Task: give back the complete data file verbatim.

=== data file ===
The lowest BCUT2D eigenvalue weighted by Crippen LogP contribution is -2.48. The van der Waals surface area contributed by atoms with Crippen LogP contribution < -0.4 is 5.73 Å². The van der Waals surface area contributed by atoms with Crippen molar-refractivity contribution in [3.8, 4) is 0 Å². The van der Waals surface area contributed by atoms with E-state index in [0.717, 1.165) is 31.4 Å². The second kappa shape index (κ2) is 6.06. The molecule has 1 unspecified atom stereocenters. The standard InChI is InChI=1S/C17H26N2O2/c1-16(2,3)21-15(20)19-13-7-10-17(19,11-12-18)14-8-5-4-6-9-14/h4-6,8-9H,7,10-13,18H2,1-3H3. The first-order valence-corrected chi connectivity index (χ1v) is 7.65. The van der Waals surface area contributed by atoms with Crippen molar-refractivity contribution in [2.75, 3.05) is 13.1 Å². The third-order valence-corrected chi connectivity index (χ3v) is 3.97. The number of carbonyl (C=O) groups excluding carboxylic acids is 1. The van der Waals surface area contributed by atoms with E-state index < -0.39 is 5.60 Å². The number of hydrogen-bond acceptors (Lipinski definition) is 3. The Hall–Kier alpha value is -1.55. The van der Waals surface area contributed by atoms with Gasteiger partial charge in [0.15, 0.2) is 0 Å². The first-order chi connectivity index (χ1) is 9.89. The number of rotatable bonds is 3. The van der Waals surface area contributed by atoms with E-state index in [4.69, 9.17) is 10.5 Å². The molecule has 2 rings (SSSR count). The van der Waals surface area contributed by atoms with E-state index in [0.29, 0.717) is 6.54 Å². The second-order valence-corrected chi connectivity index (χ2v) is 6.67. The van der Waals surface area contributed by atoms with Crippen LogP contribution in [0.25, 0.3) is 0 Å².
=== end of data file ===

The lowest BCUT2D eigenvalue weighted by Crippen LogP contribution is -2.48. The van der Waals surface area contributed by atoms with Crippen LogP contribution < -0.4 is 5.73 Å². The van der Waals surface area contributed by atoms with Crippen molar-refractivity contribution in [3.8, 4) is 0 Å². The van der Waals surface area contributed by atoms with E-state index in [0.717, 1.165) is 31.4 Å². The second kappa shape index (κ2) is 6.06. The molecule has 1 unspecified atom stereocenters. The standard InChI is InChI=1S/C17H26N2O2/c1-16(2,3)21-15(20)19-13-7-10-17(19,11-12-18)14-8-5-4-6-9-14/h4-6,8-9H,7,10-13,18H2,1-3H3. The first-order valence-corrected chi connectivity index (χ1v) is 7.65. The van der Waals surface area contributed by atoms with Crippen molar-refractivity contribution in [2.75, 3.05) is 13.1 Å². The third-order valence-corrected chi connectivity index (χ3v) is 3.97. The number of carbonyl (C=O) groups excluding carboxylic acids is 1. The van der Waals surface area contributed by atoms with E-state index < -0.39 is 5.60 Å². The number of hydrogen-bond acceptors (Lipinski definition) is 3. The Hall–Kier alpha value is -1.55. The van der Waals surface area contributed by atoms with Gasteiger partial charge in [0.15, 0.2) is 0 Å². The first-order chi connectivity index (χ1) is 9.89. The number of rotatable bonds is 3. The van der Waals surface area contributed by atoms with E-state index in [4.69, 9.17) is 10.5 Å². The molecule has 2 rings (SSSR count). The van der Waals surface area contributed by atoms with E-state index in [0.29, 0.717) is 6.54 Å². The second-order valence-corrected chi connectivity index (χ2v) is 6.67. The van der Waals surface area contributed by atoms with Crippen LogP contribution in [0.25, 0.3) is 0 Å².